When I got to the top I stood there and took in my surroundings. The dog was scuffling around in the bracken of the dead wood pile and I could see an old cider can glinting through leaves. I was reminded of my after-prom party, having all those people over to celebrate the end of school – thirty five in all. We had ventured out of the garden in seek of a thrill. I then thought back further to my first house party; my sixteenth and the small group of friends who I’d surround myself with. I realised that it wasn’t I who was eternal, it was the memories and the nostalgia didn’t make me feel so good about myself anymore. It only hurt.
I carried on walking, this time through the crops of the field that bordered this one. The plants stood up to my shoulders. I found a tractor track that cut through the field like a scar, the plants that grew here were dark and wilted. It wound through the earth like a snake. Following it, I watched as the dog trotted in and out of the crops on either side of the track. I walked around the corner and the track ended at the entrance of a field contained on all sides by towering trees. I would have to make my own way from here.
I looked out over the contours of the land that expanded out to the edge where the sky met the earth. There were clusters of trees, and little ditches were rivers flowed. That was where I wanted to be. I continued on…
Today has been quite draining, draining but productive nonetheless. Sadly I haven’t gotten around to writing any more of my book but that’s okay though because I tend to write better in the evenings anyway. Hopefully, I’ll make some headway with Chapter Two tonight but if not then there is tomorrow. I’ll count this post as today’s writing, a bit cheeky I know but hey, you won’t believe how time-consuming planning an Art History Essay is!
Yup, that’s what I’ve been up to today. I started the morning with my favourite – fried tomatoes and grilled avocado on toast with a poached egg *drools ever so slightly* – and then sat down in the dining room with the above textbooks and got stuck in. My aim was to find a selection of artist from different movements and take notes on how social features influenced them. It was harder than I thought and what made matters worse was the book I believed would be the best resource turned out to be very unhelpful and unlogical which coincides with my opinions of The V&A Museum (another resource I tried to use for another Art assignment). I had hoped that I would have been able to make a start on the draft of the essay but as it happens I only managed to cover Pre-Raphaelite to Constructivism with Dada and Pop Art still to go. Yet another task for tomorrow I guess.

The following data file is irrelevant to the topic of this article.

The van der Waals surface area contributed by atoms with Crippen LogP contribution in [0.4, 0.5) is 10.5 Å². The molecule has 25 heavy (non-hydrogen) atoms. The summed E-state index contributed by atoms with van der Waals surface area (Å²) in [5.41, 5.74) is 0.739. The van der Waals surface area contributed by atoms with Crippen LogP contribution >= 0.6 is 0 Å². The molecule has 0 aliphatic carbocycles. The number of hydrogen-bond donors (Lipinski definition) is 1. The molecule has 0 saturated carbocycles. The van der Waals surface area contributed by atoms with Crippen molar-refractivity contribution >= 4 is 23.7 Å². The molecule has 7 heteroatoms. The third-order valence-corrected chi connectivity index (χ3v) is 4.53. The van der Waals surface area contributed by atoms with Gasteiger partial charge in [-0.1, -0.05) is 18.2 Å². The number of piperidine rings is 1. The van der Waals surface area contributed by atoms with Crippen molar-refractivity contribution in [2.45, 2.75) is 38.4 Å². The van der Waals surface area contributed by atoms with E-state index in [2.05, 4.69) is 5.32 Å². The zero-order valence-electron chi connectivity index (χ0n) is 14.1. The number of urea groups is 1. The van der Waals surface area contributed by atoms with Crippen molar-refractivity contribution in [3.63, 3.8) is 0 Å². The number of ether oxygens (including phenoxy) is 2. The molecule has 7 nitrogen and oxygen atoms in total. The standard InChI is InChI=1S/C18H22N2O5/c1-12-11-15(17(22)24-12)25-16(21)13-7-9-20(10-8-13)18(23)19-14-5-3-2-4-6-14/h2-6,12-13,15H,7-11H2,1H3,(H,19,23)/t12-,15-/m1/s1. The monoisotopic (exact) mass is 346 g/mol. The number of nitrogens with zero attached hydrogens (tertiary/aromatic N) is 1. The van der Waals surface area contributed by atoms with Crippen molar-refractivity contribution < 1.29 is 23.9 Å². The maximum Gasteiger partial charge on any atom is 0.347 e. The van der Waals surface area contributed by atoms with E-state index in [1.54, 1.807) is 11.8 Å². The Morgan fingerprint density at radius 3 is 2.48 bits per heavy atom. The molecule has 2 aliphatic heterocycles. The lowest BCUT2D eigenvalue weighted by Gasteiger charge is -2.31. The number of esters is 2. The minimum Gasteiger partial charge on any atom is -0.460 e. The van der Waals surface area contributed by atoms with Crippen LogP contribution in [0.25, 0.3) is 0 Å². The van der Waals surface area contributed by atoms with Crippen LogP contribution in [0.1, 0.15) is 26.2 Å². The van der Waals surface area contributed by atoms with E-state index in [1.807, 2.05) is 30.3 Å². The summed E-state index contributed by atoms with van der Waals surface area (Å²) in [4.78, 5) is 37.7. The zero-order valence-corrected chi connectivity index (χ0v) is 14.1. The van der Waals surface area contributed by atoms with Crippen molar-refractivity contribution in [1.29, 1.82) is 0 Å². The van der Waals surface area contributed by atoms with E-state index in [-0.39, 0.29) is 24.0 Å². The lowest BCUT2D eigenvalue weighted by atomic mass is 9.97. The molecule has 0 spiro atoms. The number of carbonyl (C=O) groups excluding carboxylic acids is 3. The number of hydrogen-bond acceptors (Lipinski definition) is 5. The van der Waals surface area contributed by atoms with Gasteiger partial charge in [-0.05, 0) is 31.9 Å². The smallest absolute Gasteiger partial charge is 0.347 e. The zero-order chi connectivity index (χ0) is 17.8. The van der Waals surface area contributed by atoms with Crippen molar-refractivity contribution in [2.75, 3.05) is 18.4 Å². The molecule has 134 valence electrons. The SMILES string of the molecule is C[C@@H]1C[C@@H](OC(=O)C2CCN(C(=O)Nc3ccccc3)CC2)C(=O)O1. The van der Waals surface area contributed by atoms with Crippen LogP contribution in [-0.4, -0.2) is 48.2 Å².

So as you can see quite a bit to go. Oh and by the way, that page isn’t all I produced. Those textbooks are packed with post-it-notes just waiting for me to refer back to and I’ve left open a tonne of tabs on my laptop referring to other useful sources.
So now you know that as well as writing, I do a little art on the side or vice versa perhaps. Are there other hobbies/topics that interest you apart from writing? I’d love to know.
Now, I’ve gotta go and help my friend try and find a ticket for Reading Festival because all the weekend tickets are gone…